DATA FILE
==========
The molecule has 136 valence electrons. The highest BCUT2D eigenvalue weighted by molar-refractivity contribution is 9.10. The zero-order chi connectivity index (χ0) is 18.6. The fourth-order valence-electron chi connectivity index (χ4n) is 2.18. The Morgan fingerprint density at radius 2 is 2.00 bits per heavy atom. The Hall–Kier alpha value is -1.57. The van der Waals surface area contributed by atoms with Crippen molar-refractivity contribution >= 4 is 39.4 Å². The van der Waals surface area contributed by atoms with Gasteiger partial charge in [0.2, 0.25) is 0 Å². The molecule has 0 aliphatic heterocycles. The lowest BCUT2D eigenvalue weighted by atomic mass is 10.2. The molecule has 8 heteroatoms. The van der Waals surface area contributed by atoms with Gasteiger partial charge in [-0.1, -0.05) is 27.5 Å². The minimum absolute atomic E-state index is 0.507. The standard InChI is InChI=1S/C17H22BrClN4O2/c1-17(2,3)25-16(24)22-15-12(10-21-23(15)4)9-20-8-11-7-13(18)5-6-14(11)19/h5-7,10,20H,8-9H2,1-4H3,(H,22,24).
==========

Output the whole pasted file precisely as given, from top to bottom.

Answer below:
The molecule has 136 valence electrons. The highest BCUT2D eigenvalue weighted by molar-refractivity contribution is 9.10. The zero-order chi connectivity index (χ0) is 18.6. The fourth-order valence-electron chi connectivity index (χ4n) is 2.18. The Morgan fingerprint density at radius 2 is 2.00 bits per heavy atom. The Hall–Kier alpha value is -1.57. The van der Waals surface area contributed by atoms with Crippen molar-refractivity contribution >= 4 is 39.4 Å². The van der Waals surface area contributed by atoms with Gasteiger partial charge in [0.2, 0.25) is 0 Å². The molecule has 0 aliphatic heterocycles. The lowest BCUT2D eigenvalue weighted by atomic mass is 10.2. The molecule has 8 heteroatoms. The van der Waals surface area contributed by atoms with Gasteiger partial charge in [-0.1, -0.05) is 27.5 Å². The minimum absolute atomic E-state index is 0.507. The standard InChI is InChI=1S/C17H22BrClN4O2/c1-17(2,3)25-16(24)22-15-12(10-21-23(15)4)9-20-8-11-7-13(18)5-6-14(11)19/h5-7,10,20H,8-9H2,1-4H3,(H,22,24).